Photo credit: Dan Lory
Pity the poor field mouse. Menaced by predators like the coyote, the fox, the snake, it's a wonder any mouse survives long enough to raise a family of its own. Oh sure, every rodent who's ever read a biology book knows that it has oodles of brothers and sisters exactly so that there will be someone to pass the torch to the next generation. But somehow "Don't worry, there's strength in numbers; your species will survive" is not very comforting to an individual mouse staring down a hungry garter snake. Where's a poor mouse to look for help?
Not up. There is plenty of danger from the sky as well, and one more flying menace has just entered stage left. The Northern Harrier is back in town.
I'm happy when the first cold snap of autumn comes to Chicago, because it usually signals the return of this graceful hunter from its nesting sites further north. True to form, last week brought the first Northern Harrier that I have seen since spring. After a summer watching Kestrels and Cooper's Hawks and Peregrine Falcons in the skies over my favorite lakefront park, there was no mistaking the Northern Harrier--even from about 300 yards away. Narrow body, long tail, and wings that seem too long for its frame, it cruises gently at grass-top level, low over the fields. Then it will abruptly bounce up 10 or 20 feet, hover for a few seconds with shallow wing beats, and pounce. A minute later--after devouring the rodent or small bird it caught--up it pops, to resume the hunt.
The Northern Harrier doesn't quite fit in with other hawks common to the midwest. They nest on the ground, and they prefer the ground or a fence post for a perch. I've never seen one perched in a tree. They usually don't soar, like a Red-tailed or a Broad-winged Hawk. Instead, they calmly weave back and forth across the field, just over the grasses, covering every inch of their territory, like a mellow but efficient crop-duster. And if one flies close enough for you to see its face, you might mistake it for an owl. Its facial feathers flare out, giving it a disc-like face similar to an owl. All the better to hear those field mice scampering for cover when the Harrier's shadow passes overhead. The male is gray above and white below, earning it the nickname Gray Ghost.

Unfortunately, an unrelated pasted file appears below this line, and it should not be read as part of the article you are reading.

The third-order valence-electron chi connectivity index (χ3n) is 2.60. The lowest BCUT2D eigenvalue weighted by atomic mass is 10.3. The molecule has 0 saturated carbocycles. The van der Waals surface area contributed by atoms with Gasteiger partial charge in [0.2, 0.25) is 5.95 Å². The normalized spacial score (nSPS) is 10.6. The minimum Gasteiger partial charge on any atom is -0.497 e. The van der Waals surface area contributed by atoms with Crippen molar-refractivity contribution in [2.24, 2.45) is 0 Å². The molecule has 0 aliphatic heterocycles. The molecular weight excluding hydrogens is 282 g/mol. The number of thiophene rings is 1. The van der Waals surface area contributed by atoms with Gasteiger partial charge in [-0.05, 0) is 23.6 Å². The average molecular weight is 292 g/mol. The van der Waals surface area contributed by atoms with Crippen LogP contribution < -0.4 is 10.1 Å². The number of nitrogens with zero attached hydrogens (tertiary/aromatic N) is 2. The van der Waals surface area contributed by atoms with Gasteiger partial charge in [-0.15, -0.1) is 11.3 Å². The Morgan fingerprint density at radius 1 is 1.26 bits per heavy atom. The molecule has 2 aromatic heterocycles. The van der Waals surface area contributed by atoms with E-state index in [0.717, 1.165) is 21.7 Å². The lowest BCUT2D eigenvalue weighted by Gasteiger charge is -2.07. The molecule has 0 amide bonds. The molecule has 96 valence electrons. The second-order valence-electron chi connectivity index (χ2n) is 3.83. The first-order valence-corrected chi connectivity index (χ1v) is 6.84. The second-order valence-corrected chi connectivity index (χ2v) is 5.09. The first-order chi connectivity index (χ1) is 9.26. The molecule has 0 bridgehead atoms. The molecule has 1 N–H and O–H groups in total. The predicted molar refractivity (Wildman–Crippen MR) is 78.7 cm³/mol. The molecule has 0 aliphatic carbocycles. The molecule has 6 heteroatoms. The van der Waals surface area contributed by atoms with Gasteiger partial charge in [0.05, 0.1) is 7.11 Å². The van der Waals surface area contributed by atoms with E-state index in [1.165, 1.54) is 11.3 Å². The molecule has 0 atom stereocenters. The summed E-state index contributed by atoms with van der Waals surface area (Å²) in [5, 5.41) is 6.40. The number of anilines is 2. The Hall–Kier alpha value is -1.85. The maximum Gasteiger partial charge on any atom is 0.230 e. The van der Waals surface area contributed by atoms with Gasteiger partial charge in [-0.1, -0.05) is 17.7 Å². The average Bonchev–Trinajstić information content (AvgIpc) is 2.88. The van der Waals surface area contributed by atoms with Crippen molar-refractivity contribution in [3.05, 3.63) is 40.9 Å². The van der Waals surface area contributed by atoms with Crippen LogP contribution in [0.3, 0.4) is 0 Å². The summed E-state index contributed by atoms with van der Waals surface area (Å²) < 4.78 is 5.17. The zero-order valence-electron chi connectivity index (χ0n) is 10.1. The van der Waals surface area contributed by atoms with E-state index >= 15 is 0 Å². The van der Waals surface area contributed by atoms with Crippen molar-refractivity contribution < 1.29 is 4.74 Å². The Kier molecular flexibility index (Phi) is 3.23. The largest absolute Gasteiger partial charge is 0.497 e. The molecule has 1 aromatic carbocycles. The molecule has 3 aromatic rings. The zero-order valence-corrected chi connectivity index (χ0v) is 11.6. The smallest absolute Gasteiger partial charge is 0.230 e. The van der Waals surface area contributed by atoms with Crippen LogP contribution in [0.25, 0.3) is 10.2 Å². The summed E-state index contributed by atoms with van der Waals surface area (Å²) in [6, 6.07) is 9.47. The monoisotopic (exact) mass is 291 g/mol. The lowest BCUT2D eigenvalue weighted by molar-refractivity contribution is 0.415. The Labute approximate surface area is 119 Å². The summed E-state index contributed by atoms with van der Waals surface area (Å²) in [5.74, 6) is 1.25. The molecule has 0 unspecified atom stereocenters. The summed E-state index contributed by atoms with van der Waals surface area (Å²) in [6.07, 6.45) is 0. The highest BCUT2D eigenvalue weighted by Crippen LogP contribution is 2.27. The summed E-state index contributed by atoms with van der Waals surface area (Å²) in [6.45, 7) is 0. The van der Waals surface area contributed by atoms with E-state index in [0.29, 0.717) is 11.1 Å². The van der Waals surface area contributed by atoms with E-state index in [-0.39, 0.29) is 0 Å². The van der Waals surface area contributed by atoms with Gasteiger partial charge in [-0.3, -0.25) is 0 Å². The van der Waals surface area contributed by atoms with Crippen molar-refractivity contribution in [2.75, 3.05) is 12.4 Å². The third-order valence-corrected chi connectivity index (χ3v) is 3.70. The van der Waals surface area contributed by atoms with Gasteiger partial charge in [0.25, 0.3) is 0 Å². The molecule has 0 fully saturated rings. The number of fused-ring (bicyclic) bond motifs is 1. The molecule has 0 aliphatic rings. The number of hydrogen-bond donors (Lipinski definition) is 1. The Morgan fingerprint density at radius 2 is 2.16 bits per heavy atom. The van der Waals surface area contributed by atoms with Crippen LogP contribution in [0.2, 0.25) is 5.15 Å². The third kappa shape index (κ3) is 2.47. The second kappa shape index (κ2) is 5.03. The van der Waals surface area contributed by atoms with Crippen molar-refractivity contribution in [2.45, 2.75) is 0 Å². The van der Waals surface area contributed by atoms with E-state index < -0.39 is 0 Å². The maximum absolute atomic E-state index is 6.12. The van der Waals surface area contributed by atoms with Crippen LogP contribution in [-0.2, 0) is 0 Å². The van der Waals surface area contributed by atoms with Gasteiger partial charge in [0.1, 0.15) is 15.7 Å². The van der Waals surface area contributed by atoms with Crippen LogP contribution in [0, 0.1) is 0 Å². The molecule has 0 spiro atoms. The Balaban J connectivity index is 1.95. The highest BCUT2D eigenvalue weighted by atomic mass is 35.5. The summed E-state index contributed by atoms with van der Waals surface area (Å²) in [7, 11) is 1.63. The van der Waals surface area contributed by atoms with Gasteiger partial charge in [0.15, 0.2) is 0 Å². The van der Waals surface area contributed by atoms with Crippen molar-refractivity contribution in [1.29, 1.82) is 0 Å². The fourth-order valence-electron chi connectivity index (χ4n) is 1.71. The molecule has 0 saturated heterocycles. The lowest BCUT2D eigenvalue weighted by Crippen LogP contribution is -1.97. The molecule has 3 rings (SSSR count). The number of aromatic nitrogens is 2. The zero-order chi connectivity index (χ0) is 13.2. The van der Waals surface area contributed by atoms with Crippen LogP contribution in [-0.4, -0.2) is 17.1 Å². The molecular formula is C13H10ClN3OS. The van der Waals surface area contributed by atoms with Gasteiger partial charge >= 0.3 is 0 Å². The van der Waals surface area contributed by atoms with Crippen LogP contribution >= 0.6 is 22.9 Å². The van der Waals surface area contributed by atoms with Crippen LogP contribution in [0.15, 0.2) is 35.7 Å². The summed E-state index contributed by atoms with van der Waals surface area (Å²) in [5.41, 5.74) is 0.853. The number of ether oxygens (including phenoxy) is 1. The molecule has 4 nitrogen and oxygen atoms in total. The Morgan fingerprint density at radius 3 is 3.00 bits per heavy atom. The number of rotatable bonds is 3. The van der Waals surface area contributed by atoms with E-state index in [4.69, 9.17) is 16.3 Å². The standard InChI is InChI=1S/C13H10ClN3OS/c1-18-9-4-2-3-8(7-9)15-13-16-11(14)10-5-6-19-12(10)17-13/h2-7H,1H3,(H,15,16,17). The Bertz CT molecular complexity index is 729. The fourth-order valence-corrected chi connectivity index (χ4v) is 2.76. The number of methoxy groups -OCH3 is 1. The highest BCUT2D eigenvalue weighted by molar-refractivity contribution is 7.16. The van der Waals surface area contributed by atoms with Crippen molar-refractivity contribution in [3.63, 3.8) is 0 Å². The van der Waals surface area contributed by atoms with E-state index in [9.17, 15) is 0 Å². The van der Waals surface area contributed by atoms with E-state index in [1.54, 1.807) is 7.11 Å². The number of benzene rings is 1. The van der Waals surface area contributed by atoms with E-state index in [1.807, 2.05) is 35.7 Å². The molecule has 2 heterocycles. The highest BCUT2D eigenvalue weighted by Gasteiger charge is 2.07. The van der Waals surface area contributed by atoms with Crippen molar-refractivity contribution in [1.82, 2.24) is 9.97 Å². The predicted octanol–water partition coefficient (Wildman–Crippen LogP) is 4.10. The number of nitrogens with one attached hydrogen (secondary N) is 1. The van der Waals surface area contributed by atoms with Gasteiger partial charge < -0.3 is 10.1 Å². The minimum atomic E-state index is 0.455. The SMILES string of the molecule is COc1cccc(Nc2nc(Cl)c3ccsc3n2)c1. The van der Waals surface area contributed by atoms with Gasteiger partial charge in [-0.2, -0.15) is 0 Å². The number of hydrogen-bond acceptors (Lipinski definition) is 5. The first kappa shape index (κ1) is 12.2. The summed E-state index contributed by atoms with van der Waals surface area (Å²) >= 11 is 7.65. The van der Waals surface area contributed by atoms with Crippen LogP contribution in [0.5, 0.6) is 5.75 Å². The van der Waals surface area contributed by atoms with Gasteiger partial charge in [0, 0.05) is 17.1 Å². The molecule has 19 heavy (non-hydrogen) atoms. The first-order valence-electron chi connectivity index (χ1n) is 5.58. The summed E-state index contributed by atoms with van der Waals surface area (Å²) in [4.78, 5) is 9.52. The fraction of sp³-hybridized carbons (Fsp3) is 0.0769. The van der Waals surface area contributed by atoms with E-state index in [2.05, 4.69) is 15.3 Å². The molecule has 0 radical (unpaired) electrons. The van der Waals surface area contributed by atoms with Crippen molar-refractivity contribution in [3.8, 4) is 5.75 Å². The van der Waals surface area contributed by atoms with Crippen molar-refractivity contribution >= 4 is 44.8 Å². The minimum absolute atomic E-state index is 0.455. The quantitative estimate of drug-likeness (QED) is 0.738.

As if to reinforce their owlishness, I read that Northern Harriers often hang out with owls. In the cold months of winter, harriers roost on the ground communally, often together with Short-eared Owls, who are also ground-perchers. My experience bears this out; I have often seen Harriers and Short-eared Owls together in the same field at dusk, as the harriers yield the field to the owls for the night shift.
Northern Harriers are on the decline in North America, as the open prairies shrink and disappear. It's a fate shared by Meadowlarks, Bobolink and other birds of the grasslands. Let's hope the inexorable advance of humanity figures out a way to leave room for the Gray Ghost...and for the field mice, of course!
Dan's Feathursday Feature is a weekly contribution to the COS blog featuring the thoughts, insights and pictures of Chicago birder, Dan Lory on birds of the Chicago region.